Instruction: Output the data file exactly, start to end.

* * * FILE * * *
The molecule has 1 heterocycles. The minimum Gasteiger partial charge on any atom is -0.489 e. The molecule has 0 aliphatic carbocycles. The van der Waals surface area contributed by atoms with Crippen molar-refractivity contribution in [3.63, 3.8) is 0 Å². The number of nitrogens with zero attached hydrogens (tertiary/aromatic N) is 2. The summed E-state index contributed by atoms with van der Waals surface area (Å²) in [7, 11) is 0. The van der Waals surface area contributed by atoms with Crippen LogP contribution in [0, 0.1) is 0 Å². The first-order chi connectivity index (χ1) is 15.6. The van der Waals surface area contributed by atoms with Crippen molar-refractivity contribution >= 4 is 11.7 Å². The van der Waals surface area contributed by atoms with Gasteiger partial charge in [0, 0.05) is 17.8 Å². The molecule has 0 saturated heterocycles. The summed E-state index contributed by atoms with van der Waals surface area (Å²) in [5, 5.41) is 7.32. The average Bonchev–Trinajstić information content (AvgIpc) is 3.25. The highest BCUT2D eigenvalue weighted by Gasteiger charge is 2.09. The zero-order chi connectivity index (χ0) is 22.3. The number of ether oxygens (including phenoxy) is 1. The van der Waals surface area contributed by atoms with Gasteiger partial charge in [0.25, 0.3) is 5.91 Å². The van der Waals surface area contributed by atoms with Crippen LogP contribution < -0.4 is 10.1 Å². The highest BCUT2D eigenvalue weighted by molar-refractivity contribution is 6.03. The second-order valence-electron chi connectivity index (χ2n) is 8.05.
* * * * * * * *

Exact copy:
The molecule has 1 heterocycles. The minimum Gasteiger partial charge on any atom is -0.489 e. The molecule has 0 aliphatic carbocycles. The van der Waals surface area contributed by atoms with Crippen molar-refractivity contribution in [3.63, 3.8) is 0 Å². The number of nitrogens with zero attached hydrogens (tertiary/aromatic N) is 2. The summed E-state index contributed by atoms with van der Waals surface area (Å²) in [7, 11) is 0. The van der Waals surface area contributed by atoms with Crippen LogP contribution in [0, 0.1) is 0 Å². The first-order chi connectivity index (χ1) is 15.6. The van der Waals surface area contributed by atoms with Crippen molar-refractivity contribution >= 4 is 11.7 Å². The van der Waals surface area contributed by atoms with Gasteiger partial charge in [0, 0.05) is 17.8 Å². The molecule has 0 saturated heterocycles. The summed E-state index contributed by atoms with van der Waals surface area (Å²) in [5, 5.41) is 7.32. The average Bonchev–Trinajstić information content (AvgIpc) is 3.25. The highest BCUT2D eigenvalue weighted by Gasteiger charge is 2.09. The zero-order chi connectivity index (χ0) is 22.3. The number of ether oxygens (including phenoxy) is 1. The van der Waals surface area contributed by atoms with Gasteiger partial charge in [0.25, 0.3) is 5.91 Å². The van der Waals surface area contributed by atoms with Crippen LogP contribution < -0.4 is 10.1 Å². The highest BCUT2D eigenvalue weighted by molar-refractivity contribution is 6.03. The second-order valence-electron chi connectivity index (χ2n) is 8.05.